What are cost-savvy CIOs doing today to reduce expenses?
In today’s tough economic climate, agile CIOs are turning to professionally-refurbished computing devices as a cost-effective option that can help keep jobs safe.
In a digital business environment, everybody needs a computing device to perform their jobs. From leave requests and booking catering, through to mission-critical business processes, everything takes place online, and from anywhere.
But hard-pressed CIOs and ICT decision-makers are finding the cost of procuring, maintaining and supporting all these devices wreaking havoc with IT budgets, just at a time when the business’s demands on IT departments are growing.
For several years now, CIOs have been saying they are being asked to do more with less, that IT budgets are under pressure, while the business nevertheless demands greater strategic inputs and initiatives from IT.
Of course, this ongoing conundrum is being profoundly exacerbated by the COVID-19 lockdown and the apparent disruption in business models. For example, Gartner forecasts worldwide IT spending to grow 6.2% in 2021, while it notes that worldwide IT spending declined 3.2% in 2020, as CIOs prioritised spending on technology and services that were deemed “mission-critical” during the initial stages of the pandemic.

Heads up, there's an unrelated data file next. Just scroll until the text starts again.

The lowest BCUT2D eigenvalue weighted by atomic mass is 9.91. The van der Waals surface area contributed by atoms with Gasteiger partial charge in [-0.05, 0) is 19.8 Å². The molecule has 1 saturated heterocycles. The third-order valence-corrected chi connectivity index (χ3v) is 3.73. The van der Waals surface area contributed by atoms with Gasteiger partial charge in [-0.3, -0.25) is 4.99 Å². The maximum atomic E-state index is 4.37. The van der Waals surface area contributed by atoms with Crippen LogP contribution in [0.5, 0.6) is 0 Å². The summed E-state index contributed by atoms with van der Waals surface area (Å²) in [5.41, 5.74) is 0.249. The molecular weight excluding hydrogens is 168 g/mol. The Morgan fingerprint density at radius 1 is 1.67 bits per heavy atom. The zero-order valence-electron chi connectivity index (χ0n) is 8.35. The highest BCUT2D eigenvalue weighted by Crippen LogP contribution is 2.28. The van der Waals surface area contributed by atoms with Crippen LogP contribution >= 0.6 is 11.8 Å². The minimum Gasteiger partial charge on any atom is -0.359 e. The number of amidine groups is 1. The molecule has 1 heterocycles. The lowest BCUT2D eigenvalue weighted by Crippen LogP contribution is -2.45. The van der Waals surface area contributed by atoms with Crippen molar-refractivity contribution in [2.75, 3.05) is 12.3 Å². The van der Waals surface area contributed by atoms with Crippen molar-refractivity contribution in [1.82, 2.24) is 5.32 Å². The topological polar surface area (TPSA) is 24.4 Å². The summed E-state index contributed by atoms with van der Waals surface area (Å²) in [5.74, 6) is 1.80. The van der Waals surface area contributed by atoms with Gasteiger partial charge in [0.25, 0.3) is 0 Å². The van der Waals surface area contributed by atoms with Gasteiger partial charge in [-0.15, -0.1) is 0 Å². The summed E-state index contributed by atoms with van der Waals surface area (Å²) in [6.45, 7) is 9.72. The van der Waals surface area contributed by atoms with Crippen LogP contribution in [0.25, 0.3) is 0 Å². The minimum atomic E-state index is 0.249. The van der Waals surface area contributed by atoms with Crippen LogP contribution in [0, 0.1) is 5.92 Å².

The inescapable conclusion: cloud and cloud-like thinking and models are going to dominate not only how technology is provisioned and used, but also how it is paid for. And in a world in which remote working is becoming increasingly quotidian, intelligent management of device procurement, and the device lifecycle generally, is going to become more critical than ever.
One increasingly common response to this need for more devices and pressure on IT budgets is to forge relationships with IT equipment rental companies. The aim here is to stretch budgets, move devices off their books, along with all the hassles of managing equipment lifecycles, including disposal of outdated equipment.
Thinking laterally about procurement
In response to these needs, professional refurbishers have entered the IT ecosystem. These companies refurbish equipment to the highest standard and will upgrade as necessary in line with the client’s desired profile.
Machines need to be subjected to stringent quality control checks as they are brought up to current standards. They must also receive a thorough cosmetic overhaul; the result must be that they are virtually indistinguishable from new machines.
CIOs are fast adopting refurbished devices for their mainstream users to great effect.
CIOs are fast adopting refurbished devices for their mainstream users to great effect. Typically, these mainstream users constitute the majority of the workforce; therefore, adopting refurbished equipment for these users has resulted in significant savings.
Savvy CIOs are spending much more time initially scoping the technology needs of each job category, and then matching IT spend against each user profile. User analyses or segmentation will inevitably pinpoint a proportion of mainstream users who will be well-served by using professionally refurbished machines that are fit-for-purpose but can be acquired or, even better, rented at a substantial discount when compared to buying or renting new devices.